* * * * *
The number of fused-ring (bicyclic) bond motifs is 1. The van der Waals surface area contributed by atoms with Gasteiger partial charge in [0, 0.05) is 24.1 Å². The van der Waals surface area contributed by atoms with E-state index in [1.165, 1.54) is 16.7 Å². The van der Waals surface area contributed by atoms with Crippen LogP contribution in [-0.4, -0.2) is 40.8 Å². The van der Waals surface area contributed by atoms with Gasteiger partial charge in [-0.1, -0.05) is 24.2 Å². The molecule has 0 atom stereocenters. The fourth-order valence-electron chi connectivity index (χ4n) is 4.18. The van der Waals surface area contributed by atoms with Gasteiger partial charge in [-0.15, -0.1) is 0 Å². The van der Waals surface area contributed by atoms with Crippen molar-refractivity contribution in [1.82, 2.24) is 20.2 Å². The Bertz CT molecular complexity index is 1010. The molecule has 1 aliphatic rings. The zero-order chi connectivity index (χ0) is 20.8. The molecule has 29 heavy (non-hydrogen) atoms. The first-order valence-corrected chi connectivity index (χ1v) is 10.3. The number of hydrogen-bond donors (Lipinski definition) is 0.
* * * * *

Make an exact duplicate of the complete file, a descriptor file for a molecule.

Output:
The number of fused-ring (bicyclic) bond motifs is 1. The van der Waals surface area contributed by atoms with Gasteiger partial charge in [0, 0.05) is 24.1 Å². The van der Waals surface area contributed by atoms with E-state index in [1.165, 1.54) is 16.7 Å². The van der Waals surface area contributed by atoms with Crippen LogP contribution in [-0.4, -0.2) is 40.8 Å². The van der Waals surface area contributed by atoms with Gasteiger partial charge in [-0.1, -0.05) is 24.2 Å². The molecule has 0 atom stereocenters. The fourth-order valence-electron chi connectivity index (χ4n) is 4.18. The van der Waals surface area contributed by atoms with Gasteiger partial charge in [-0.15, -0.1) is 0 Å². The van der Waals surface area contributed by atoms with Crippen molar-refractivity contribution in [1.82, 2.24) is 20.2 Å². The Bertz CT molecular complexity index is 1010. The molecule has 1 aliphatic rings. The zero-order chi connectivity index (χ0) is 20.8. The molecule has 29 heavy (non-hydrogen) atoms. The first-order valence-corrected chi connectivity index (χ1v) is 10.3. The number of hydrogen-bond donors (Lipinski definition) is 0.